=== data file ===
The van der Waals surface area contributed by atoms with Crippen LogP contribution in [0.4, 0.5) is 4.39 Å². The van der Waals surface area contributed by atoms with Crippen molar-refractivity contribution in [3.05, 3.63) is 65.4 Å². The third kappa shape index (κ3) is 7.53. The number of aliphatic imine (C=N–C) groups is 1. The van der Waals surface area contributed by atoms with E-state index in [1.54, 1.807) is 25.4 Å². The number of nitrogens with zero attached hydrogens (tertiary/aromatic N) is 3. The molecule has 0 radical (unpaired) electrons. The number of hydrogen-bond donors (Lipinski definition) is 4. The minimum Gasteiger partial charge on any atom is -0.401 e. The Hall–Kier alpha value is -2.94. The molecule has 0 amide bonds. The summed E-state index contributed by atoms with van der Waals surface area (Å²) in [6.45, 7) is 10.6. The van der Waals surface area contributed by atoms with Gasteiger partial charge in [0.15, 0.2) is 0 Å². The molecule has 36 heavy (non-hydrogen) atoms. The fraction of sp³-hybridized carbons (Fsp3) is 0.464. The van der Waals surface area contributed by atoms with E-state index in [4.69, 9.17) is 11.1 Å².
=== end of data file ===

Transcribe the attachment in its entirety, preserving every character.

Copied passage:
The van der Waals surface area contributed by atoms with Crippen LogP contribution in [0.4, 0.5) is 4.39 Å². The van der Waals surface area contributed by atoms with Crippen molar-refractivity contribution in [3.05, 3.63) is 65.4 Å². The third kappa shape index (κ3) is 7.53. The number of aliphatic imine (C=N–C) groups is 1. The van der Waals surface area contributed by atoms with E-state index in [1.54, 1.807) is 25.4 Å². The number of nitrogens with zero attached hydrogens (tertiary/aromatic N) is 3. The molecule has 0 radical (unpaired) electrons. The number of hydrogen-bond donors (Lipinski definition) is 4. The minimum Gasteiger partial charge on any atom is -0.401 e. The Hall–Kier alpha value is -2.94. The molecule has 0 amide bonds. The summed E-state index contributed by atoms with van der Waals surface area (Å²) in [6.45, 7) is 10.6. The van der Waals surface area contributed by atoms with Gasteiger partial charge in [0.15, 0.2) is 0 Å². The molecule has 36 heavy (non-hydrogen) atoms. The fraction of sp³-hybridized carbons (Fsp3) is 0.464. The van der Waals surface area contributed by atoms with E-state index in [4.69, 9.17) is 11.1 Å².